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The Historic Stillbirth Register
The Historic Stillbirth Register currently contains over 10,000 stillbirths transcribed from parish registers, and other sources, from many counties in England and Wales.
It is an ongoing project with more records being added.
The coverage varies considerably between parishes counties and even centuries.
The database covers entries between the years 1551 and 2005 ; though does not claim to be an exhaustive list of such stillbirths.
It should be noted that to be included in this database the entry must
either be noted as a stillbirth, born dead or abortive birth or exceptionally
It is very possible that burials of nameless infants in some registers were in reality burials of stillbirths but as this cannot be confirmed they have been missed off the database.
In a similar manner some Chrisom burials may also have been stillbirths (there number of entries in this database where this has been noted).
Chrisom burials except where marked as a stillbirth have been omitted.
Care must also be taken with entries such as –
“Rose wife of John Wright & a still-born child.”
The above may mean that the still-born child is the child of the couple named or it may be that an unrelated still-born child was buried in the same grave at the same time.
This stillbirth database dispels a number of myths surrounding stillbirths viz:
Stillbirths were not recorded before 1927:
1927 was the year still-births were recorded in a new civil register of still-births, they had however been recorded for centuries prior to that.
The body of a still-born infant could not be buried in consecrated
This database shows not only that the bodies of still-births were buried in consecrated ground but many were in fact buried under the floor of the church itself.
From the register of St Helen, Bishopgate, London 1691 August 23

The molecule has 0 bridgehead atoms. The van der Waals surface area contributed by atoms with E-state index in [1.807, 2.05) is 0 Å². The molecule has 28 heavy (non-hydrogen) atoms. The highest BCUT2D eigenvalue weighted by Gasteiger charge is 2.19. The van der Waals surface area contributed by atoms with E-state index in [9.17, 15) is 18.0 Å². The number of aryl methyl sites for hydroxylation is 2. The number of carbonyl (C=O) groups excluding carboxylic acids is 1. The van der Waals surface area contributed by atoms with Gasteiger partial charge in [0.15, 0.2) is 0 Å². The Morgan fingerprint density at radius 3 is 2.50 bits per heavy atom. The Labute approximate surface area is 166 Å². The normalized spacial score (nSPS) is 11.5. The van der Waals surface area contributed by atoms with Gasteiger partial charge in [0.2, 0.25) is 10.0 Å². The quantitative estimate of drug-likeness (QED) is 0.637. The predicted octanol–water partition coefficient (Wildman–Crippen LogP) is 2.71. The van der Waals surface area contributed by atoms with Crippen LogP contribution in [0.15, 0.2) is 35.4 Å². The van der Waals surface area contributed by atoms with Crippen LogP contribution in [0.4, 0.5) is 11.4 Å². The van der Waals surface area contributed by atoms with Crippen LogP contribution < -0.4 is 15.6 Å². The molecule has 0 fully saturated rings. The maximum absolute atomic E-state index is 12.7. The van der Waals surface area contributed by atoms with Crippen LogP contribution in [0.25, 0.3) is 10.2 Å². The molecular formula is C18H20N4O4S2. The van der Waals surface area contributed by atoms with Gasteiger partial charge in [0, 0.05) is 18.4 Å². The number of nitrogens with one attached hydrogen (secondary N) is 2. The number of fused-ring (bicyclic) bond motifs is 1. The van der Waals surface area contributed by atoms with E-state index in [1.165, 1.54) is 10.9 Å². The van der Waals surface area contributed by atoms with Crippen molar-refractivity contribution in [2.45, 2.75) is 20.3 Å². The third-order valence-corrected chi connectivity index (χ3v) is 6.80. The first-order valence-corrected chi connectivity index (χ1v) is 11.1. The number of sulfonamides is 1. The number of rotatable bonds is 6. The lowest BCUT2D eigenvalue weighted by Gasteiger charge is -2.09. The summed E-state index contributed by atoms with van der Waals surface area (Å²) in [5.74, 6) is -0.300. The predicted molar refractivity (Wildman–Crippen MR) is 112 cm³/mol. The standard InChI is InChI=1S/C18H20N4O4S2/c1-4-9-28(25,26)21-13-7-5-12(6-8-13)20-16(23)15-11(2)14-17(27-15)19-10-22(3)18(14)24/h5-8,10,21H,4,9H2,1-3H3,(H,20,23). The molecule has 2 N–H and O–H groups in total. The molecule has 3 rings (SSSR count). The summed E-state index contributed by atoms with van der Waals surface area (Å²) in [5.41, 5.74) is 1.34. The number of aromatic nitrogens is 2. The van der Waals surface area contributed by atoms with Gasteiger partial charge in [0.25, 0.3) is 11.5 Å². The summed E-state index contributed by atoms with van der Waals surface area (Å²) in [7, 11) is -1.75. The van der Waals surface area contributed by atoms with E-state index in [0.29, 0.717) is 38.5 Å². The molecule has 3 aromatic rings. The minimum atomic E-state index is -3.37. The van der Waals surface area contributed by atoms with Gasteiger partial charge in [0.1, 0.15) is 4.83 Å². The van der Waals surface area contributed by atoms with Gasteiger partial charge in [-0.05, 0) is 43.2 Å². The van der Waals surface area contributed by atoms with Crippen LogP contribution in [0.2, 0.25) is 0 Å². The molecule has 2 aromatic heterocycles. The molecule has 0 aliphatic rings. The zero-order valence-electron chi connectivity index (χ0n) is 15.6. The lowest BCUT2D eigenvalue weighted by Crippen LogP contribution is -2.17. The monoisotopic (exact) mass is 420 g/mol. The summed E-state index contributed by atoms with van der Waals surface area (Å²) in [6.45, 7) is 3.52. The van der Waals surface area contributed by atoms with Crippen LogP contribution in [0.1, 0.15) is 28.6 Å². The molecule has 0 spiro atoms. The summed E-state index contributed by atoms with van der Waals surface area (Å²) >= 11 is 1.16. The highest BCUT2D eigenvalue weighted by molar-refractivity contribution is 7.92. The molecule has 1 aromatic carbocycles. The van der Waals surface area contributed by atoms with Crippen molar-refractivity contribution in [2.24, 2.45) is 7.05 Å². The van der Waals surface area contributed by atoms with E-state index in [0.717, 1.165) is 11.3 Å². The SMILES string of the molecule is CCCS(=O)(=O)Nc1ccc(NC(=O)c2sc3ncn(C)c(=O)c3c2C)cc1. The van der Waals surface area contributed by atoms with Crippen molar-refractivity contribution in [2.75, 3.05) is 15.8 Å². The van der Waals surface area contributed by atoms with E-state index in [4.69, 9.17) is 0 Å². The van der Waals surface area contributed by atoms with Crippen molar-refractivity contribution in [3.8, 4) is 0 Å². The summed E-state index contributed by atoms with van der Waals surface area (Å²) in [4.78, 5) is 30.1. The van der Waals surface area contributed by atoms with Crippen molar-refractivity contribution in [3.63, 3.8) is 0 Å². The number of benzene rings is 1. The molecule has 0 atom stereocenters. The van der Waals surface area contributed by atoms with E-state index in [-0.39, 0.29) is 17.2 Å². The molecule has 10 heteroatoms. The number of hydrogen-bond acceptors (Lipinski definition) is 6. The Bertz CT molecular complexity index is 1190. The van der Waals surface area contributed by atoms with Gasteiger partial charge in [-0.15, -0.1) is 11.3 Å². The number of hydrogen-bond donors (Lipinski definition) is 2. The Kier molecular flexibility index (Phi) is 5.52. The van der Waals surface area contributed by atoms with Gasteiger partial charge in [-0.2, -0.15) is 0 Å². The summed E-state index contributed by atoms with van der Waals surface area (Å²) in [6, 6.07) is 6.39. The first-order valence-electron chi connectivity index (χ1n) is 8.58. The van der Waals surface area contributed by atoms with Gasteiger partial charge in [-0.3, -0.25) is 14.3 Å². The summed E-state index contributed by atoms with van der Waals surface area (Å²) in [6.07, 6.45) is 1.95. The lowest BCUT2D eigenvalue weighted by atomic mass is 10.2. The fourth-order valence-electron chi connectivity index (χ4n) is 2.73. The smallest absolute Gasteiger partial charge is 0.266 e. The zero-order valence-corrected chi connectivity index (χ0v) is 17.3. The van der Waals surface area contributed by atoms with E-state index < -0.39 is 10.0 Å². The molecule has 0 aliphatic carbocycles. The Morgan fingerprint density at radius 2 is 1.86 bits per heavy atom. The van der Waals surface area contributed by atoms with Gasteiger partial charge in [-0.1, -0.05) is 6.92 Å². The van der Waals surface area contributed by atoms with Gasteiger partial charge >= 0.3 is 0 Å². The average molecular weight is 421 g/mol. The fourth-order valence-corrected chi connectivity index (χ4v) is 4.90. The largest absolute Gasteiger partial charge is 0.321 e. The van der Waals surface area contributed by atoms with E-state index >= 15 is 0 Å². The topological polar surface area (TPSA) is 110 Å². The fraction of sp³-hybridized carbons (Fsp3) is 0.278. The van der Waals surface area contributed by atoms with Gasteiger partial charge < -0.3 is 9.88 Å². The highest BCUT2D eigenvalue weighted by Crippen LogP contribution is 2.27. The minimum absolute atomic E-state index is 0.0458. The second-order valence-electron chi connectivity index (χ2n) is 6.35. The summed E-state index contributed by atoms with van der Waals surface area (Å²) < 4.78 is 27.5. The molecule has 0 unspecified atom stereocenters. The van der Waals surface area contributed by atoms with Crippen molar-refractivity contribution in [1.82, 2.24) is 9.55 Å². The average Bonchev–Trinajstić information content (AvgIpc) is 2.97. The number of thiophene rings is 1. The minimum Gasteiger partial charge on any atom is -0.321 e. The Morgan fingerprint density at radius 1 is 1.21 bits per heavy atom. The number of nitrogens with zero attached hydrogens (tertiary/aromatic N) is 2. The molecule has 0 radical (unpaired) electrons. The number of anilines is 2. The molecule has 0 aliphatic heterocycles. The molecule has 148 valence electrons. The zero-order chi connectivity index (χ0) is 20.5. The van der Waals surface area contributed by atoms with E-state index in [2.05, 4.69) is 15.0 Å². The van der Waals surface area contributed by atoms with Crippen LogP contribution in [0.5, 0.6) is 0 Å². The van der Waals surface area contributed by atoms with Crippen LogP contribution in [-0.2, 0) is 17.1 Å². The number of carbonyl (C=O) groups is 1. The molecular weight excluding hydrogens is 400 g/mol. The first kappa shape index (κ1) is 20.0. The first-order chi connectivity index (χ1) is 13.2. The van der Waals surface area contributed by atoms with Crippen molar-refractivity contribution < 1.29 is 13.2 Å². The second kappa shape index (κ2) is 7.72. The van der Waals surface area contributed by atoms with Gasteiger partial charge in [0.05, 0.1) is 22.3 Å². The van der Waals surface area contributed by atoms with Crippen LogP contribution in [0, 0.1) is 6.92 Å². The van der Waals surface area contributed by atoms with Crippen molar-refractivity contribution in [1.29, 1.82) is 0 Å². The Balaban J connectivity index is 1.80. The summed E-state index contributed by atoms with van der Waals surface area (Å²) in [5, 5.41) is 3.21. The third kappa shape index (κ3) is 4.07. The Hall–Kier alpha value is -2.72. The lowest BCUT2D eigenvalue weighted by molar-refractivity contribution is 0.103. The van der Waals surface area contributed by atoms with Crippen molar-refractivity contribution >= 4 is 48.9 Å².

A Still borne Child of Mr Veveons, in the South Isle the therd pew from the Quire
St Mildred Bread St 1683/4 February 9
An abortive male son of Owen & Mary Buckingham, bur. undr ye 3d Pew on ye North side. A.
Burials of still-births cannot be traced.
Burial registers often given detailed location of the burial place of the bodies of stillborn infants.
Having spoken to a number of mothers who have had the misfortune to suffer
a still birth I have come to the conclusion that whilst a closed still-birth
register may be justified for the first few months or even up to a year
after the “birth”. It is apparent that having a closed still-birth register
causes untold anguish and misery to those very women who have carried their
child perhaps even to full term only for their son or daughter to be ignored
by family, friends and society.
Secrecy even with the best of intentions causes anguish, heartache and even depression.
Instead of hiding the fact of a still-birth it is time society acknowledged the short foetal life and passing of those family members.
If the parents had chosen and announced a name refer to the stillborn baby
by that name.
Many grieving parents are comforted by this because it means that others acknowledge that the baby existed, even though for a short time.
Acknowledge the anniversary of the stillborn delivery.
Talk to the parents but more importantly listen.
The task of compiling a full register of stillbirths is huge with more than 4000 stillbirths occuring every year.
The current register of over 10,000 stillbirths has been released on a cd to enable further expansion of this project.
Code: ARA 604
If you are willing to help in compiling what I hope will become an online register please contact Guy Etchells at firstname.lastname@example.org.
A list of the main sources used to compile the Historic Stillbirth Register.